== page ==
By the spring of 2016, the literary world will be observing the four hundredth anniversary of the death of William Shakespeare. For about 250 of those years, the world never had much doubt that the quiet, unassuming actor and businessman from Stratford-upon-Avon was the author of the plays that bear his name. Yet, ever since a crazy lady named Delia Bacon in the early nineteenth century just up and decided one day that a country boy who moved to the city of London to earn a living just couldn’t have been the astonishingly-gifted social observer who wrote those plays, a small but very vocal contingent of doubters has exerted tremendous energy in trying to deny Shakespeare’s authorship and in trying to put forth persons they regard as more likely candidates for the true authorship of the plays.
Stanley Wells, now the doyen of Shakespearean studies in the English-speaking world, could have written Why Shakespeare Was Shakespeare in his sleep. In fact, the ground he covers is so well known that I think he did write the book in his sleep. If you’re looking for a slim, quick-reading summary of the facts of Shakespeare’s life, this is as good a volume as any to turn to; if you’re looking for a bristling, well-argued broadside against the anti-Stratfordians, this book isn’t it.
Wells does a decent, but unexciting job of introducing the figures at the root of the controversy in the nineteenth century, but there’s nary a line about any prominent anti-Stratfordians of the present-day, save for repeated mentions of actors Derek Jacobi and Patrick Stewart. There is no mention, for instance, of Charlton Ogburn, who expended hundreds of pages (and hundreds of man-hours) trying to lay out the case for why only a nobleman (or someone with deeper connections at court than Shakespeare) could have written the plays. It would not have taken much effort–two or three paragraphs, perhaps–to mention some of the more prominent opponents of Shakespearean authorship.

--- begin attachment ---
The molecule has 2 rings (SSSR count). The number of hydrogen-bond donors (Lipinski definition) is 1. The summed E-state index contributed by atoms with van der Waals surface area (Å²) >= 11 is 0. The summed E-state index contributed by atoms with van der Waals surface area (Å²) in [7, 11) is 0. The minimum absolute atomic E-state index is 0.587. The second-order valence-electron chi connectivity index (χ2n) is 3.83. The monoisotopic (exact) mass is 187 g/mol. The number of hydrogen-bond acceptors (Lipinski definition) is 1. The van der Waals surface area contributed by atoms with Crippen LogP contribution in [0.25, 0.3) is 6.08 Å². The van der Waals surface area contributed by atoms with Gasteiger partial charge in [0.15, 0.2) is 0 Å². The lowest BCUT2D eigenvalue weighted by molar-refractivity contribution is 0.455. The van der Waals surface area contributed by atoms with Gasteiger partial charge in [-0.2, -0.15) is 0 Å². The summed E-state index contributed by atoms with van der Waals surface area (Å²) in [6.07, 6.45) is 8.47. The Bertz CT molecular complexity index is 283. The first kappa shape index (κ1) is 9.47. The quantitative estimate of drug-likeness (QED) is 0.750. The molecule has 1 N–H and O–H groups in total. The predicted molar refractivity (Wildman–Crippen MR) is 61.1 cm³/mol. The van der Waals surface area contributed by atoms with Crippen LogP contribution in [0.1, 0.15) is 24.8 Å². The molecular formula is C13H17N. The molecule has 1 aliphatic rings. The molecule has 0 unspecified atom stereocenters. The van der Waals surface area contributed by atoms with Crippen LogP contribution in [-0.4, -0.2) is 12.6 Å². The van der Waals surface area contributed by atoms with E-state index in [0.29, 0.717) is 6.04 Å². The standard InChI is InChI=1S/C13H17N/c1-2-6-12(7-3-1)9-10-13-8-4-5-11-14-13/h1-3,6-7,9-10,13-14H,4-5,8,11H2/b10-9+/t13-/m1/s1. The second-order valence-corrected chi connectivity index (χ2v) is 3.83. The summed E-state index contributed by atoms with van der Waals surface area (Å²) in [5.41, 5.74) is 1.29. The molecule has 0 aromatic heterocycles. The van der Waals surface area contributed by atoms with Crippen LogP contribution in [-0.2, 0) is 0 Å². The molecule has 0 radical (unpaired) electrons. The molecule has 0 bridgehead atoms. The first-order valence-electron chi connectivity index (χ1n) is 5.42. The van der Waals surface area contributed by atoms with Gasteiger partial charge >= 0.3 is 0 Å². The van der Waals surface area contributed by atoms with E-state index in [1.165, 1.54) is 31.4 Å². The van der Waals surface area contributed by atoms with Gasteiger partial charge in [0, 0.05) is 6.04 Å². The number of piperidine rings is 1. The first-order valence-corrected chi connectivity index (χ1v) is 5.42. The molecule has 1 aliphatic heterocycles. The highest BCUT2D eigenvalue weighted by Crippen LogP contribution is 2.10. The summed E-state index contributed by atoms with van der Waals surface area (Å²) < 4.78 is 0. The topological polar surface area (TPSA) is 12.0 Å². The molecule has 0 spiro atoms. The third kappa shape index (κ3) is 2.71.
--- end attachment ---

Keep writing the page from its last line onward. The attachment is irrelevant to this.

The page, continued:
Wells does a better job of refuting the claims to authorship that have been put forth on behalf of Francis Bacon, Edward DeVere (Ogburn’s favorite), Christopher Marlowe, and others. Marlowe’s claim is refuted easily enough: he was dead well before the major plays were produced. Neither Bacon’s nor DeVere’s prose styles give any hint whatsoever that they were capable of producing the sweet suppleness of the Shakespearian line. On the other hand, the career of Ben Jonson, a man who also was raised from a working-class background, demonstrates that it was possible for such a man to acquire and use the Greek and Latin education Shakespeare received growing up without benefit of connections at court the anti-Stratfordians often claim he had to have in order to write the plays.
As Wells hammers home (too hard, I think), the case against Shakespeare is based upon snobbery as much as it is genuine doubts about his authorship. A small part of the world just cannot conceive that a genius could be born out of common stock. But that sort of thing has been happening since the human model first came out. Shakespeare’s fellow actors accepted him and honored him as the author of the plays, and they would have been among the first to notice and remark upon any other strikingly-different hand upon those plays, the gossipy nature of the theatrical world being what it was. They also remarked–in both Shakespeare’s lifetime and upon his death–of Shakespeare’s quiet, gentle nature. He was the character actor, taking the brief roles; the unassuming fellow over in the corner, never saying much in conversation, but watching, always watching, and writing, always writing, spinning worlds for us out of every line he wrote.